Sri Lanka’s police and intelligence agencies are trying to figure out whether the Jamaat al-Tawhid al-Watania group, which claimed responsibility for Sunday’s explosions, has international support, cabinet spokesman Rajitha Senaratne told reporters. The deadly attacks in Sri Lanka reminded many about the 2008 attacks in the Indian city of Mumbai, where terrorists had carried out simultaneous explosions in two high-end hotels, a busy bus terminal and a Jewish center. Experts said back then that choice of targets was not because the attacks could have had multiple victims but because those venues were popular with foreigners which would attract the most attention from western politicians and the media.

"All recent terrorist attacks make it clear to us that few safe havens are left in the world. Perhaps, something like this can happen in the Maldives, Singapore or Malaysia," Adviser to the Director of the Russian Institute of Strategic Studies Elena Suponina said. "However, it is too early to talk about growing religious tensions in the country that has been through a civil war," the expert added.

About a year and a half ago, after terrorists from the Islamic State group (outlawed in Russia) had seized the Philippine city of Marawi, experts started discussing the threat of the entire Southeast Asia turning into a new stronghold of international terrorism. However, in Suponina’s words, the Sri Lanka terrorist attacks don’t mean the center of international terrorism is moving from Syria and Iraq to Southeast Asia, but points to the gradual escalation of this global issue.


Media: US squeeze on Iranian oil exports jeopardizes OPEC+

The United States’ refusal to extend Iranian oil waivers jeopardizes the oil production cut deal between Saudi Arabia and Russia or OPEC+. Saudi Arabia has indicated it will increase oil output to make up for the absence of Iranian oil and Russia will hardly stand idly, Kommersant writes.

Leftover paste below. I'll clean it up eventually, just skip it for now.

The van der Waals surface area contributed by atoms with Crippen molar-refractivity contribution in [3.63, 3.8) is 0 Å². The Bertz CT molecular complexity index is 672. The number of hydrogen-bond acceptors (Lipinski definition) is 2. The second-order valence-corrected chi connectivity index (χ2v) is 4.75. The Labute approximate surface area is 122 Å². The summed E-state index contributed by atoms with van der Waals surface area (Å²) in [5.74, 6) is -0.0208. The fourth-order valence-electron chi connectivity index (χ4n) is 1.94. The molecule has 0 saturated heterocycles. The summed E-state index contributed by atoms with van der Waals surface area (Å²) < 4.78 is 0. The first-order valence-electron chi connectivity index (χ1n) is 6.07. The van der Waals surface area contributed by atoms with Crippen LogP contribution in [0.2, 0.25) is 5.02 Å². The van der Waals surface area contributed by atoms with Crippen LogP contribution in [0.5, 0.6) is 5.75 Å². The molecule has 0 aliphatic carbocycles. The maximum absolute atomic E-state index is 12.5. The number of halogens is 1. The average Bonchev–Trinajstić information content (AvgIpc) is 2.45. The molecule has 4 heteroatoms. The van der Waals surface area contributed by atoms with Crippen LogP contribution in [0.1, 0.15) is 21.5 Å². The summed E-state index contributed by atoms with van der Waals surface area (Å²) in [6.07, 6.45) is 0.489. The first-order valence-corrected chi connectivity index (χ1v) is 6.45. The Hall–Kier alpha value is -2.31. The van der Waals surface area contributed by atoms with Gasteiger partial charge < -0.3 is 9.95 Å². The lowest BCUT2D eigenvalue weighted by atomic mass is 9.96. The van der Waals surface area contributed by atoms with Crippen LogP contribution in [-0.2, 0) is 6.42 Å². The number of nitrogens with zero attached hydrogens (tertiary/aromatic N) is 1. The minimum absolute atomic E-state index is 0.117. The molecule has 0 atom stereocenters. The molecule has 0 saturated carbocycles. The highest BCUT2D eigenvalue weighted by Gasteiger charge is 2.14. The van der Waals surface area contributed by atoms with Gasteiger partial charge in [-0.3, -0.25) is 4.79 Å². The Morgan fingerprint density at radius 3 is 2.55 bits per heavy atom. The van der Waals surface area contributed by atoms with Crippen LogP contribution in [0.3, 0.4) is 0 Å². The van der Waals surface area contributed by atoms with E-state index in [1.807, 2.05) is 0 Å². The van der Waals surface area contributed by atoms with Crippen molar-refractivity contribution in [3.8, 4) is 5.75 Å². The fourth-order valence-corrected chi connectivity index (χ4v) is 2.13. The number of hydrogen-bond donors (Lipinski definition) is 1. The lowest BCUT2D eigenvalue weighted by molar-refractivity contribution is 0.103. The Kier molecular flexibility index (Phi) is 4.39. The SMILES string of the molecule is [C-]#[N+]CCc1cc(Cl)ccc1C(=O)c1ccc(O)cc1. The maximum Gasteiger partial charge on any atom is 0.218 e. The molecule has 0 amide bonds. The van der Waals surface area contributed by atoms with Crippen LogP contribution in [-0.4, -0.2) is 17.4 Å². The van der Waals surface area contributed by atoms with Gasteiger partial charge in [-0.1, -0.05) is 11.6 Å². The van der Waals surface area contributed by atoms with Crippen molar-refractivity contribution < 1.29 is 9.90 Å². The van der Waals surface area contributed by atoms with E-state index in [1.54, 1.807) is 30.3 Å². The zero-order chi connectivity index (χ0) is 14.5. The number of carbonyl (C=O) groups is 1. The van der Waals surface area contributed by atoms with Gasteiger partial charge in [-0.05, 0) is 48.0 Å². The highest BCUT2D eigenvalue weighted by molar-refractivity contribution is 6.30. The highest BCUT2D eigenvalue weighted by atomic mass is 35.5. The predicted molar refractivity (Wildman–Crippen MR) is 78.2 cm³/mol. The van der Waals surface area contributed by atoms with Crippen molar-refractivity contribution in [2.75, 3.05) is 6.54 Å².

Market participants interviewed by the paper said they had expected Iran’s oil exports to decline by the third quarter but now it was likely to happen earlier. However, oil exports from the country are unlikely to stop completely because Iran already faced such a situation before January 2016. One of the experts said that private oil refineries in India and China would continue buying Iranian oil but Tehran would perhaps have to offer them big risk-associated discounts.

However, some experts believe that the US move to tighten sanctions on Iran is actually aimed against China because the trade war between Washington and Beijing is not over yet.

"The US wants to have a tool to put constant pressure on China - a tool China won’t be able to get rid of quickly," Head of the School of Oriental Studies at the Higher School of Economics Alexei Maslov told Nezavisimaya Gazeta. According to him, "oil exports offer such a way, given that China was denied access to high technologies in the past year. It will have to expand its economy, which requires new resources, namely oil and gas." The analyst pointed out that it was important for the US authorities to break ties between Iran and China. "Even in the darkest years, when the US imposed sanctions against Tehran, China continued buying small supplies to support Iran," Maslov noted.


Nezavisimaya Gazeta: Russia cautious about implementing China’s Belt and Road

Russian and Chinese authorities have been showing "full mutual understanding and harmony", including in economic matters, yet Russia is cautious about China’s large-scale economic and infrastructural expansion taking place under the One Belt One Road initiative put forward in 2013, Nezavisimaya Gazeta writes.

Formally, Russia is not a party to this project, but it is a member of the Eurasian Economic Union (EAEU), which signed an agreement on trade and economic cooperation with China in May 2018. Meanwhile, experts point out that the Belt and Road Initiative becomes less clear as it goes global. It seems all cooperation with China can be ascribed to the implementation of this idea.

Russia seems not ready to become part of China’s mega-region or just provide its territory for the transit of Chinese goods to Europe. In contrast, Russia seeks to create its own mega-region in the form of the EAEU.

"Russia needs to increase its status in the project and, what’s most important, it has the capabilities to do it," President of the Russian-Asian Union of Industrialists and Entrepreneurs Vitaly Mankevich told the newspaper. "The Chinese initiative’s major land route currently passes through Kazakhstan so as a result, Russia’s Eastern Siberia and Far East are cut off from one of the main transport arteries within the Chinese mega-project. The development of high-speed rail transport across Russia can change the situation. Besides, a direct transit route through Russia would eliminate the need for additional customs procedures in Kazakhstan," the expert noted.

"Importantly, from the political standpoint, Russia participates in the initiative not as a country but as an EAEU member," Mankevich said. "At the same time, there are some differences between these initiatives. In particular, the EAEU seeks to protect the domestic markets of its member states, while the Chinese project is aimed at making wider free trade agreements. However, Russia is a key partner for China in combining the two initiatives," the expert emphasized.